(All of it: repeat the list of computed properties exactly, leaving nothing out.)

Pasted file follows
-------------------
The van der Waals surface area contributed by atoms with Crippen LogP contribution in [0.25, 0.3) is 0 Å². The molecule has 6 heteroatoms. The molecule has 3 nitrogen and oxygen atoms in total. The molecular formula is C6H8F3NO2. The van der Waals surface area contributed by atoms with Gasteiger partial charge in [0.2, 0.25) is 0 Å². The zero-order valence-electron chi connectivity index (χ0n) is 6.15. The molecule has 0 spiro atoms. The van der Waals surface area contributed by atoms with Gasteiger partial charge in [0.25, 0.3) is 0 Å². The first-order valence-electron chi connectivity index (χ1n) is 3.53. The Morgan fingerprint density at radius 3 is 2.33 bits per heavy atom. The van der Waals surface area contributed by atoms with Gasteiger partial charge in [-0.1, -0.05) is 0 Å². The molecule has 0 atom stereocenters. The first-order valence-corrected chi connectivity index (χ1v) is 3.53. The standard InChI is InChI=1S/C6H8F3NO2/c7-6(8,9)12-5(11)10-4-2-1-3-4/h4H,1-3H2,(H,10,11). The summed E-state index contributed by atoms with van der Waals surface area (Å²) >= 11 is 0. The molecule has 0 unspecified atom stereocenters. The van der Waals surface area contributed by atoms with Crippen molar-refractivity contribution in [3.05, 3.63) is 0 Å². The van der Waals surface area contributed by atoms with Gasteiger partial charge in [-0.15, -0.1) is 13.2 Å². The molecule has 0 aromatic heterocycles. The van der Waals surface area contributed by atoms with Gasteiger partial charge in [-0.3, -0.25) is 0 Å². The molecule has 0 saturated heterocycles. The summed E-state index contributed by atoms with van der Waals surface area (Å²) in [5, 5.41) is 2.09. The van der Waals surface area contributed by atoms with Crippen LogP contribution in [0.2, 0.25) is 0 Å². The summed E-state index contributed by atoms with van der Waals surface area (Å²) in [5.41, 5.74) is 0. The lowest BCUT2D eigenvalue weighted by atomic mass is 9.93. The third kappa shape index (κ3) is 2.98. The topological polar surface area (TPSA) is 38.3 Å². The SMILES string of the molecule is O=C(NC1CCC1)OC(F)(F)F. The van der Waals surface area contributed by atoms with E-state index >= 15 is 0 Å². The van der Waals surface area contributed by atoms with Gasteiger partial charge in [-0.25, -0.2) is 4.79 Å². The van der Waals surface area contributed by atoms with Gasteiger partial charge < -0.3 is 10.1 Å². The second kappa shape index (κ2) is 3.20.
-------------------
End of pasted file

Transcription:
The van der Waals surface area contributed by atoms with Crippen LogP contribution in [0.25, 0.3) is 0 Å². The molecule has 6 heteroatoms. The molecule has 3 nitrogen and oxygen atoms in total. The molecular formula is C6H8F3NO2. The van der Waals surface area contributed by atoms with Gasteiger partial charge in [0.2, 0.25) is 0 Å². The zero-order valence-electron chi connectivity index (χ0n) is 6.15. The molecule has 0 spiro atoms. The van der Waals surface area contributed by atoms with Gasteiger partial charge in [0.25, 0.3) is 0 Å². The first-order valence-electron chi connectivity index (χ1n) is 3.53. The Morgan fingerprint density at radius 3 is 2.33 bits per heavy atom. The van der Waals surface area contributed by atoms with Gasteiger partial charge in [-0.1, -0.05) is 0 Å². The molecule has 0 atom stereocenters. The first-order valence-corrected chi connectivity index (χ1v) is 3.53. The standard InChI is InChI=1S/C6H8F3NO2/c7-6(8,9)12-5(11)10-4-2-1-3-4/h4H,1-3H2,(H,10,11). The summed E-state index contributed by atoms with van der Waals surface area (Å²) >= 11 is 0. The molecule has 0 unspecified atom stereocenters. The van der Waals surface area contributed by atoms with Crippen molar-refractivity contribution in [3.05, 3.63) is 0 Å². The van der Waals surface area contributed by atoms with Gasteiger partial charge in [-0.15, -0.1) is 13.2 Å². The molecule has 0 aromatic heterocycles. The van der Waals surface area contributed by atoms with Gasteiger partial charge in [-0.3, -0.25) is 0 Å². The molecule has 0 saturated heterocycles. The summed E-state index contributed by atoms with van der Waals surface area (Å²) in [5, 5.41) is 2.09. The van der Waals surface area contributed by atoms with Crippen LogP contribution in [0.2, 0.25) is 0 Å². The summed E-state index contributed by atoms with van der Waals surface area (Å²) in [5.41, 5.74) is 0. The lowest BCUT2D eigenvalue weighted by atomic mass is 9.93. The third kappa shape index (κ3) is 2.98. The topological polar surface area (TPSA) is 38.3 Å². The SMILES string of the molecule is O=C(NC1CCC1)OC(F)(F)F. The van der Waals surface area contributed by atoms with E-state index >= 15 is 0 Å². The van der Waals surface area contributed by atoms with Gasteiger partial charge in [-0.25, -0.2) is 4.79 Å². The van der Waals surface area contributed by atoms with Gasteiger partial charge < -0.3 is 10.1 Å². The second kappa shape index (κ2) is 3.20.